I emailed Debbie so hopefully she will be by in the next day or two to reply to your message.
I think one of the most difficult things about incontinent animals (Kat was my first, I now have 4 more in the house, though two are temporary) is other people's attitude towards them.
Anyway, Kat's tail was amputated, because it was very long and once she was up and walking there was a danger with it dragging that it could get caught and do more damage (I was more worried about the damage that could be done to her ability to walk back then than about her incontinence). She had to have another operation and we took advantage of that and amputated her tail at the same time. I would probably wait until your cat finishes the "crate rest" period before deciding whether to amputate, if his movements are controlled I doubt he will do any further damage.
A lot of people diaper their incontinent cats. I envy them but can't do it with Kat because a) she falls over if I put a diaper on her as her walking is quite good but not brilliant and b) she had a lot of problems with skin irritation and infections in the beginning, before we found this site, so I couldn't diaper her then, and as she got older it just kind of became impossible.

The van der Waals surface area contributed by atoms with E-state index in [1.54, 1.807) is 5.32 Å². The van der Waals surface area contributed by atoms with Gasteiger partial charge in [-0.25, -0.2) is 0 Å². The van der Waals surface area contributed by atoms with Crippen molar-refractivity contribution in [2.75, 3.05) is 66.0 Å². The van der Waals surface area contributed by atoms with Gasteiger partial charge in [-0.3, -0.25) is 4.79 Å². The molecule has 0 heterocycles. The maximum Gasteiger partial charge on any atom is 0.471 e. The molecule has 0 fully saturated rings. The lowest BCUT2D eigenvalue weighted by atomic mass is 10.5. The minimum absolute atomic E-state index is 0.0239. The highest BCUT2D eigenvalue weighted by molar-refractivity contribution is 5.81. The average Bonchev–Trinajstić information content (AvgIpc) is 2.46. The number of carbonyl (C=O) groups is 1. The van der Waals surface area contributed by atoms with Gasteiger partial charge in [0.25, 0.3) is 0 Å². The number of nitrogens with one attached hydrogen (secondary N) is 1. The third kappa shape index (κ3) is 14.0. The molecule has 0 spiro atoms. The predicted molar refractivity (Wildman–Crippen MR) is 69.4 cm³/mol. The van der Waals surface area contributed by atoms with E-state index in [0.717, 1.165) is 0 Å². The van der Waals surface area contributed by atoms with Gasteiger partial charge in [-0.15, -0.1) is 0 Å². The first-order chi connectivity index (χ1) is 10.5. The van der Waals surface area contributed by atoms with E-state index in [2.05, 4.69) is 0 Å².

So she spends a lot of time in the garden in the summer and when it's cold she has a big indoor cage (which she hasn't used in months) and a few special places where she can go without problems. She sleeps in the bathroom because it's easy to clean The reason for this is that Kat's incontinence is unusual in that she just leaks constantly, pee and poop, most cats with incontinence are like the dogs I have, they pee and poop several times a day and are clean in between.
As your cat is quite recently injured, there is still room for improvement. If he is sufficiently sociable, you could try and find a veterinary acupuncturist. The only time we had a good acupuncture session with Kat she was dry for 8 hours afterwards (only time in her whole life), but we couldn't continue because it was a 3-4 hour round trip and if there were other cats at the vet's when we arrived she just got very stressed and we couldn't even touch her. But I think the acupuncture would have helped back then and I have since seen it do amazing things with paralysed dogs.